par Zoë Tousignant
Canadian photographic art was not born in the 1970s. There is evidence that photography was in use here as an expressive form, by professionals and amateurs, throughout the late nineteenth and early twentieth centuries.1 Through such outlets as exhibitions, salons, books, and periodicals, artists and other practitioners in Canada were both aware of and actively contributed to the development in photographic aesthetics that was occurring internationally. Nevertheless, the 1970–90 period was a time of particular growth in Canada – a time when a great number of photography-centric institutions were created and the discourse on contemporary photography emerged.
The process of institutionalization – but also simply of popularization – of the medium had begun gradually in the 1960s, chiefly through the activities of the National Film Board of Canada’s Still Photography Division (NFB/SPD), which from 1960 to 1980 was headed by Lorraine Monk. The NFB/SPD’s regular organization of travelling exhibitions, acquisition of contemporary photography, and production of photography books gained momentum with the approach of the 1967 centennial celebrations.2 Acting as both an inspiration and a counter-model for future photographic institutions, the NFB/SPD was crucial in helping to define the very notion of “Canadian photography.” As the 1960s drew to a close, signs that such a blanket notion had its limitations began to appear in the discourse, with regional distinctions such as “Quebec photography” and “Western Canadian photography” being affirmed with increasing force.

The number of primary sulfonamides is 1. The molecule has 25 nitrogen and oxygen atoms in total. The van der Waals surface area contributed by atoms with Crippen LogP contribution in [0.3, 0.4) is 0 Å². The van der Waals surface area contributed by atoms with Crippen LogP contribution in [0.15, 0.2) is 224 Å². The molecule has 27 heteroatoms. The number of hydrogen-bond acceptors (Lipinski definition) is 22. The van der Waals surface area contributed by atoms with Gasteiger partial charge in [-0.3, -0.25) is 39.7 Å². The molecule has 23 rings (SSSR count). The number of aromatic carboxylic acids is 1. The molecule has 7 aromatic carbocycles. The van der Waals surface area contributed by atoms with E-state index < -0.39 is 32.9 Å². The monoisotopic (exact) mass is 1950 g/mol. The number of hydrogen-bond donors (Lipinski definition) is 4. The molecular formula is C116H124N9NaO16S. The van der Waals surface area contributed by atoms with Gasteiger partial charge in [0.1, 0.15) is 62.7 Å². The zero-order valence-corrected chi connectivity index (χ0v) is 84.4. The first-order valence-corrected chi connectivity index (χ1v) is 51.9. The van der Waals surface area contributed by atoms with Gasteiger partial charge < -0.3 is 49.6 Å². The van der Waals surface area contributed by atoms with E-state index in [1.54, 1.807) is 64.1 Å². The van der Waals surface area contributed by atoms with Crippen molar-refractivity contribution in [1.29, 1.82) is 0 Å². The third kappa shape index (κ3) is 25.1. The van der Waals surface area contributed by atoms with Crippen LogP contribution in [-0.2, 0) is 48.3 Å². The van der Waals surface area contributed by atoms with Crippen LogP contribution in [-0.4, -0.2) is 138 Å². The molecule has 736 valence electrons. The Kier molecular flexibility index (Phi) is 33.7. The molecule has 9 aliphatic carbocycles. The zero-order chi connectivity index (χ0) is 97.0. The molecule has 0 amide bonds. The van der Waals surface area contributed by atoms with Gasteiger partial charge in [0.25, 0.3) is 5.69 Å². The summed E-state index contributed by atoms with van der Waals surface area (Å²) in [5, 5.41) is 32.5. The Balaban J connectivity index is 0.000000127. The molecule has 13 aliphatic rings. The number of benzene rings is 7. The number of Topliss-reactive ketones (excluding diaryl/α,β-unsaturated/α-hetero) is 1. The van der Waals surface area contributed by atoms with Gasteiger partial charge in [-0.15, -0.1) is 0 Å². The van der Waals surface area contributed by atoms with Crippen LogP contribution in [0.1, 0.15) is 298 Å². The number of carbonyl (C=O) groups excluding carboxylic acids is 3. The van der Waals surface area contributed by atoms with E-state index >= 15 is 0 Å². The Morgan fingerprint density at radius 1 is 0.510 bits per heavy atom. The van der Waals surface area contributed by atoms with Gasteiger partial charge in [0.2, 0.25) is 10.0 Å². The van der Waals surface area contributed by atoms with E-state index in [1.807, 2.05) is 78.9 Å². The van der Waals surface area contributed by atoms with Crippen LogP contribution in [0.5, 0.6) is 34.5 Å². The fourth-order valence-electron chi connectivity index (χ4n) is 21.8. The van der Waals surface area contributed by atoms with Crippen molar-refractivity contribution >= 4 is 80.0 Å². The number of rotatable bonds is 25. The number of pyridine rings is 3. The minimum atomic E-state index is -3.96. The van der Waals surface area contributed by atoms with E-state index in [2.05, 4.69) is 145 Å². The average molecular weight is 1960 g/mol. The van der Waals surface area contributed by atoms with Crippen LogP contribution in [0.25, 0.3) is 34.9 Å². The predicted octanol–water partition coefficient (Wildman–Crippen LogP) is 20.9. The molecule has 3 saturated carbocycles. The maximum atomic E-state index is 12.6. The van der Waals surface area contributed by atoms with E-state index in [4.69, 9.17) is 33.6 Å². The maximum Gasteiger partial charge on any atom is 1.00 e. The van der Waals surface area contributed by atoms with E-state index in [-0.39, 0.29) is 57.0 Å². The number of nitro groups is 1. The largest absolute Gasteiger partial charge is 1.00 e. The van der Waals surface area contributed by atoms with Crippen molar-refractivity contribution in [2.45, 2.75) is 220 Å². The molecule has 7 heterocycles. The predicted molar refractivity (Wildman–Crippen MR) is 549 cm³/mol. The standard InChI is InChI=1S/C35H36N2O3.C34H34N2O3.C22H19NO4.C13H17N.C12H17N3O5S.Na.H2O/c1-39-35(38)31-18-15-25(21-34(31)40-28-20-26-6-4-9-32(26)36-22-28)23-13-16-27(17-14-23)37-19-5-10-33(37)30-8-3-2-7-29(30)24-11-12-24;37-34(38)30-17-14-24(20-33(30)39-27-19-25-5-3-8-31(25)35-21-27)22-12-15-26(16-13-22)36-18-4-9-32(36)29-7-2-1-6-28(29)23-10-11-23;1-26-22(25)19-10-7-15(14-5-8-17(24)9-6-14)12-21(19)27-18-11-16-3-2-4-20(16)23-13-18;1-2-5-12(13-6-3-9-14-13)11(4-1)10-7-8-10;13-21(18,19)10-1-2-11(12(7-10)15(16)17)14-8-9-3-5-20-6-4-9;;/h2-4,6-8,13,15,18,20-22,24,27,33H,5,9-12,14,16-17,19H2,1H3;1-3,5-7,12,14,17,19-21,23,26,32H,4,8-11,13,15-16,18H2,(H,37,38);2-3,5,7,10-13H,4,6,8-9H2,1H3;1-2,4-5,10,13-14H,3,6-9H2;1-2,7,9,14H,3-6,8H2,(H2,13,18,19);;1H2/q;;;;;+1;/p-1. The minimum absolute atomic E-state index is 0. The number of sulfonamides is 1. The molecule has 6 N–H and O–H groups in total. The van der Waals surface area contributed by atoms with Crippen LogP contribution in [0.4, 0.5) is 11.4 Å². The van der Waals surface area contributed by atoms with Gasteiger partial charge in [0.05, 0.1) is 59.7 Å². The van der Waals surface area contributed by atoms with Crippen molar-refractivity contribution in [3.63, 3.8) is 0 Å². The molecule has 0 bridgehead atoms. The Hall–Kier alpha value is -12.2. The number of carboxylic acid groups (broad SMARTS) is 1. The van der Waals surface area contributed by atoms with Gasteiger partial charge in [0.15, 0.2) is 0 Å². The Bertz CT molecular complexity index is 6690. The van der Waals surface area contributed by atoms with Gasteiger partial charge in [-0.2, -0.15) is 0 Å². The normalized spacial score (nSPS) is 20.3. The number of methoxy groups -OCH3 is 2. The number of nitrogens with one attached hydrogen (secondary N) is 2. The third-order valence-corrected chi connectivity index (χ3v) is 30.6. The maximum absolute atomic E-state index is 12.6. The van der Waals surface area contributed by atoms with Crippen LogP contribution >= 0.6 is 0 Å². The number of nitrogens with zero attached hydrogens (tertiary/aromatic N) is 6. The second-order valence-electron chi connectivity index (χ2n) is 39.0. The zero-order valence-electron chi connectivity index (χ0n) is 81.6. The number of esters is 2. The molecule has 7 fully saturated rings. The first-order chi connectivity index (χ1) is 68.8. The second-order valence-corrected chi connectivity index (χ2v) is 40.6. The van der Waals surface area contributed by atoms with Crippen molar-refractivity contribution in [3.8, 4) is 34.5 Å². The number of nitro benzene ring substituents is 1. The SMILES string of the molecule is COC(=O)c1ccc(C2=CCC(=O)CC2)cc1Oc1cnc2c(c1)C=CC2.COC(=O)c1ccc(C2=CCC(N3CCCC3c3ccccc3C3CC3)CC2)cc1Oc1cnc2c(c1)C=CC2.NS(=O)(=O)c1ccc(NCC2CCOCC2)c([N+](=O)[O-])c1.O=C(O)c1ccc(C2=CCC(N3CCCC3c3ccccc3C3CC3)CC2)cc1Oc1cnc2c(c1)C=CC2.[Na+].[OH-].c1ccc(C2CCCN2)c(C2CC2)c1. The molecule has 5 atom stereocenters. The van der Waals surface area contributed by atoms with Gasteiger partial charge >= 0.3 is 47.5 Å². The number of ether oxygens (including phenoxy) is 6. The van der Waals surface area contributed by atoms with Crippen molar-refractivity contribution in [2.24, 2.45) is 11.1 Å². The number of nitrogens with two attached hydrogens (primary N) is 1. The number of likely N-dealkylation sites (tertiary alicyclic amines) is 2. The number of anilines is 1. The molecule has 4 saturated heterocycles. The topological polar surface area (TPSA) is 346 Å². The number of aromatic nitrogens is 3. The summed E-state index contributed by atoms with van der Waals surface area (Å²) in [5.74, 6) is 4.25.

The 1970s and 1980s saw the establishment of a multitude of local photography-oriented institutional entities that included commercial galleries, artist-run centres (or parallel galleries), associations and groups, museum collections, and periodicals. Many did not last beyond the 1980s, and those that did have done so mostly with slightly adapted, broader mandates – a fact that contributes to the sense that these two decades were a self-contained moment of glory for the practice of photography in Canada. It was a time when it was widely believed that photography needed its own, medium-specific institutions in order to thrive here.
A number of magazines were created in the 1970s and 1980s as spaces devoted exclusively to the exploration of photography as a creative form…
2 See especially Martha Langford, “Introduction,” in Contemporary Canadian Photography from the Collection of the National Film Board (Edmonton: Hurtig Publishers, 1984), 7–16.
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